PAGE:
Wednesday, 27 August 2014

Barclay Perkins Stout quality 1922 - 1925

We're finally on the final leg of my crawl through the cellars of 1920's London. It's been a fascinating journey. So much so, that it probably deserves a volume of its own. But what to call it? Gravity!? Or maybe Draught! Feel free to throw suggestions at me.

The 1920's was a funny period. Brewers weren't sure legislation the government might throw their way, particularly with regard to pubs. The so-called local option, where inhabitants of a ward could vote for it to go dry was seen by brewers as a great threat. Pubs were their primary outlets. Whole areas becoming pub-free could seriously affect their sales. Eventually, local option legislation was only passed in Scotland and only a small number of areas there ever voted to go dry.

One of the ironies is that the temperance campaigners who argued against the bad influence of the old type of pub were opposed to them being improved. Purely on the grounds that well-run, modern pubs countered many of their crazy arguments. But rationality, truth and objectivity are rare companions of teetotallers. Distortions and downright lies are their stock in trade.

Here's an example of the temperance view compared to the rational view. We'll begin with sense:

The best way to defeat the prohibition and local option movements was by the improvement of the public-house, was the opinion put forward Mr E. W. Giffad presiding at the annual meeting of the Barclay, Perkins Brewery Co. in London yesterday.

The American prohibition campaign had been stated in this country, said, but the promoters were not working very much on the surface at present. Their methods were thoroughly unenglish, and they were working the same lines as they did in America. He didn't believe there was any prospect of carrying prohibition in this country, for the working man did not want it. The local option movement was another danger the trade had to face, and it could be put before working men so that they would see that it was as dangerous as prohibition.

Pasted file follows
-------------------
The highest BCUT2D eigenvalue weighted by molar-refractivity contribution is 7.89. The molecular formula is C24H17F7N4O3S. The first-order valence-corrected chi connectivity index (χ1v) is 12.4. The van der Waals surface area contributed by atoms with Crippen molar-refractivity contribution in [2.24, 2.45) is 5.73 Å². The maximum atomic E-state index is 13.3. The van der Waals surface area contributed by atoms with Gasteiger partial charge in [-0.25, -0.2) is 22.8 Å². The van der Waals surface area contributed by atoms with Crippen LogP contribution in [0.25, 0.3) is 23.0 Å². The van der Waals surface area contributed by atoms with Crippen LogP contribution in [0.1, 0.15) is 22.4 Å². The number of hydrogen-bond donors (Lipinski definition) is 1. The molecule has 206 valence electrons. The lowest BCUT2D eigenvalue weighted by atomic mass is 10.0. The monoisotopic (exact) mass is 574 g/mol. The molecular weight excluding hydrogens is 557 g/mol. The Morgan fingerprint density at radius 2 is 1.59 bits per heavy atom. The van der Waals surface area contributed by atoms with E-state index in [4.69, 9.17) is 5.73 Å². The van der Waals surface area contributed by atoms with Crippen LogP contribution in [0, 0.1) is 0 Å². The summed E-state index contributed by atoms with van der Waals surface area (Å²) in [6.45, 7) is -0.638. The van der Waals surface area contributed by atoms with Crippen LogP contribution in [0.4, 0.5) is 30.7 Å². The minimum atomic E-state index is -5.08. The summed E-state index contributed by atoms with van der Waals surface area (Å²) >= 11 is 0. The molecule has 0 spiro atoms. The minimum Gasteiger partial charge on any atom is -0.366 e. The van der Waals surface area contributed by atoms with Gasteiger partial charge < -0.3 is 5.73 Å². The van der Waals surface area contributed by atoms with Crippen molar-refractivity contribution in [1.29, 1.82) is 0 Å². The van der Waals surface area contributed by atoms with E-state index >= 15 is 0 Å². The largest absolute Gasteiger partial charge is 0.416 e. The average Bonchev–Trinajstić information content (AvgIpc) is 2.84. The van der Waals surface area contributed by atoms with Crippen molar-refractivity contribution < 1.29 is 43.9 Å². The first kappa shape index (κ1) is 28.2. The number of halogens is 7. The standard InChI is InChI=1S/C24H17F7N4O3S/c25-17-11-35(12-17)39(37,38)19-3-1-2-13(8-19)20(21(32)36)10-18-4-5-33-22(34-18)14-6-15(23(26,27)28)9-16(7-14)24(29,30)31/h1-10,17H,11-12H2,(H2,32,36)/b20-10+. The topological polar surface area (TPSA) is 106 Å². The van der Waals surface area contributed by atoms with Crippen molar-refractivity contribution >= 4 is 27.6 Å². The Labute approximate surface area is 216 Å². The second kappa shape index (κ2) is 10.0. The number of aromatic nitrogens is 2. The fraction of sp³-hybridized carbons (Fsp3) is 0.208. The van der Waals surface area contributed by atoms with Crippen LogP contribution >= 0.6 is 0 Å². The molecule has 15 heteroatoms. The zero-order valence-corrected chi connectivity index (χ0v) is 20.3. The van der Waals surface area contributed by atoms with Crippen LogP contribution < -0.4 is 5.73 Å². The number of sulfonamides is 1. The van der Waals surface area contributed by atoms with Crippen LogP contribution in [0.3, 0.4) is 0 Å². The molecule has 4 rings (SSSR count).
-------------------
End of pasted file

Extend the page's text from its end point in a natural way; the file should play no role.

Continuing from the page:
Admiral Sir Reginald Hall, M.P., a newcomer to the Board of Directors, said that as a social reformer he had joined the Board because he realised that Barclay, Perkins were pioneers in the movement of improved public-houses. There was no stigma attaching to the presence of ladies and children in an hotel, and public-house ought to be made so that working man could take his women folk and children there without risk of insult to eye or ear."
Aberdeen Journal - Tuesday 29 June 1920, page 4.

Now the nutcases:

"Public-House Improvements. At the annual meeting of the Barclay Perkins Brewery Company the chairman stated that the best way to defeat the prohibition and local option movements was by the improvement of the public-house. According to this representative of the liquor trade, the Trade can do as well or better than the Government in improving the public-houses. This deliverance is an admission that there is room for improvement of the public-houses and also that the Trade can do something for the ensuring of improvement. As matter of fact, prohibition and local option movements are making progress because the Trade has not succeeded in improving the public-houses or the conditions of the working of the liquor traffic. The Trade lavishing money on opposition to the local option movement, and this means opposition to freedom to the full majorities of citizens declaring for or against the maintenance of unimproved public-houses in their areas."
Evening Telegraph - Tuesday 29 June 1920, page 2.

The distortion? That the trade wasn't trying very hard to improve its pubs. While in many cases brewers were prevented from improving their pubs by teetotallers on licensing committees who refused their applications. The hypocritical bastards.

The prohibition and local option movements weren't really gaining ground. If anything the opposite was true. The impact of a drop in beer strength and the restriction in pub hours had greatly reduced the perception of drunkenness. Partial success had in fact weakened their cause.